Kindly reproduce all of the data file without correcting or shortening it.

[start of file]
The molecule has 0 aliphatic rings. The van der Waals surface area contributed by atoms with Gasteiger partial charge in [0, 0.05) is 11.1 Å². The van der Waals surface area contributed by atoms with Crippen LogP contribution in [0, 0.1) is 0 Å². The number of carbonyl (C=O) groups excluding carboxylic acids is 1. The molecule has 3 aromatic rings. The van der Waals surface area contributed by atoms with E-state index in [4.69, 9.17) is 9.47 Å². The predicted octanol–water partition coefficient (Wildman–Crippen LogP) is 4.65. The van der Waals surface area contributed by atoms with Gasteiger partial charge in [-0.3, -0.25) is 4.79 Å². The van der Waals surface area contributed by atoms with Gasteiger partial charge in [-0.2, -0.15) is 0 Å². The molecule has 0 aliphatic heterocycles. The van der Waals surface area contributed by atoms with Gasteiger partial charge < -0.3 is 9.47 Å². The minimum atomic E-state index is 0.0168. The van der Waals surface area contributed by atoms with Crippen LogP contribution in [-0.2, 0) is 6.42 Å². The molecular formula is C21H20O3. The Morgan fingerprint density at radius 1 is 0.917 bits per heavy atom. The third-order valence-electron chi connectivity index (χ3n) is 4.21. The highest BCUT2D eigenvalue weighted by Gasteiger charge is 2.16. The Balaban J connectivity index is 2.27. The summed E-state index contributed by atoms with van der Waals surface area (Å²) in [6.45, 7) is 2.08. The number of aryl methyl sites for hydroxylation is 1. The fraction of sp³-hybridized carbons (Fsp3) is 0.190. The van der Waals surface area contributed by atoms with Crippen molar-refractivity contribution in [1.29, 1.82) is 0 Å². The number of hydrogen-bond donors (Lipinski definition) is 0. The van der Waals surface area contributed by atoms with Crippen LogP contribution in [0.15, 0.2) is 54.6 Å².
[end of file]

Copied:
The molecule has 0 aliphatic rings. The van der Waals surface area contributed by atoms with Gasteiger partial charge in [0, 0.05) is 11.1 Å². The van der Waals surface area contributed by atoms with Crippen LogP contribution in [0, 0.1) is 0 Å². The number of carbonyl (C=O) groups excluding carboxylic acids is 1. The molecule has 3 aromatic rings. The van der Waals surface area contributed by atoms with E-state index in [4.69, 9.17) is 9.47 Å². The predicted octanol–water partition coefficient (Wildman–Crippen LogP) is 4.65. The van der Waals surface area contributed by atoms with Gasteiger partial charge in [-0.3, -0.25) is 4.79 Å². The van der Waals surface area contributed by atoms with Gasteiger partial charge in [-0.2, -0.15) is 0 Å². The molecule has 0 aliphatic heterocycles. The van der Waals surface area contributed by atoms with Gasteiger partial charge < -0.3 is 9.47 Å². The minimum atomic E-state index is 0.0168. The van der Waals surface area contributed by atoms with Crippen LogP contribution in [-0.2, 0) is 6.42 Å². The molecular formula is C21H20O3. The Morgan fingerprint density at radius 1 is 0.917 bits per heavy atom. The third-order valence-electron chi connectivity index (χ3n) is 4.21. The highest BCUT2D eigenvalue weighted by Gasteiger charge is 2.16. The Balaban J connectivity index is 2.27. The summed E-state index contributed by atoms with van der Waals surface area (Å²) in [6.45, 7) is 2.08. The number of aryl methyl sites for hydroxylation is 1. The fraction of sp³-hybridized carbons (Fsp3) is 0.190. The van der Waals surface area contributed by atoms with Crippen molar-refractivity contribution in [1.29, 1.82) is 0 Å². The number of hydrogen-bond donors (Lipinski definition) is 0. The van der Waals surface area contributed by atoms with Crippen LogP contribution in [0.15, 0.2) is 54.6 Å².